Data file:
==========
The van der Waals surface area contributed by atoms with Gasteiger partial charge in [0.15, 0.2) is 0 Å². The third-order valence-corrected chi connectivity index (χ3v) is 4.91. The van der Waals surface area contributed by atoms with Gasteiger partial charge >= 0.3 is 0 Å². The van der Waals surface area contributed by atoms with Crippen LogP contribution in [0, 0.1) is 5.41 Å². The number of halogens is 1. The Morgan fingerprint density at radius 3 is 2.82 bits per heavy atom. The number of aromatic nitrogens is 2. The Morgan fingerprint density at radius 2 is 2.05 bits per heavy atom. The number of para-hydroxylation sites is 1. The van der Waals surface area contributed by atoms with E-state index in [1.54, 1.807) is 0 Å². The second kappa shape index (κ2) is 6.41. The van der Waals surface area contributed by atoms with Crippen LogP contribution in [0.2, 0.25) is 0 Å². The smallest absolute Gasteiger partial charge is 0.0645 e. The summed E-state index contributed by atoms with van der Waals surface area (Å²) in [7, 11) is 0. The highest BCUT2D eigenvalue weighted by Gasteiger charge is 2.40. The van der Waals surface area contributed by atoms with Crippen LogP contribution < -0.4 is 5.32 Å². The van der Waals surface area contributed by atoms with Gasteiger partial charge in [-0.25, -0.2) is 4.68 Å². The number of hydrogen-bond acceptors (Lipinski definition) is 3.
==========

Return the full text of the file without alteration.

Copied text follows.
The van der Waals surface area contributed by atoms with Gasteiger partial charge in [0.15, 0.2) is 0 Å². The third-order valence-corrected chi connectivity index (χ3v) is 4.91. The van der Waals surface area contributed by atoms with Gasteiger partial charge >= 0.3 is 0 Å². The van der Waals surface area contributed by atoms with Crippen LogP contribution in [0, 0.1) is 5.41 Å². The number of halogens is 1. The Morgan fingerprint density at radius 3 is 2.82 bits per heavy atom. The number of aromatic nitrogens is 2. The Morgan fingerprint density at radius 2 is 2.05 bits per heavy atom. The number of para-hydroxylation sites is 1. The van der Waals surface area contributed by atoms with E-state index in [1.54, 1.807) is 0 Å². The second kappa shape index (κ2) is 6.41. The van der Waals surface area contributed by atoms with Crippen LogP contribution in [0.2, 0.25) is 0 Å². The smallest absolute Gasteiger partial charge is 0.0645 e. The summed E-state index contributed by atoms with van der Waals surface area (Å²) in [7, 11) is 0. The highest BCUT2D eigenvalue weighted by Gasteiger charge is 2.40. The van der Waals surface area contributed by atoms with Crippen LogP contribution < -0.4 is 5.32 Å². The van der Waals surface area contributed by atoms with Gasteiger partial charge in [-0.25, -0.2) is 4.68 Å². The number of hydrogen-bond acceptors (Lipinski definition) is 3.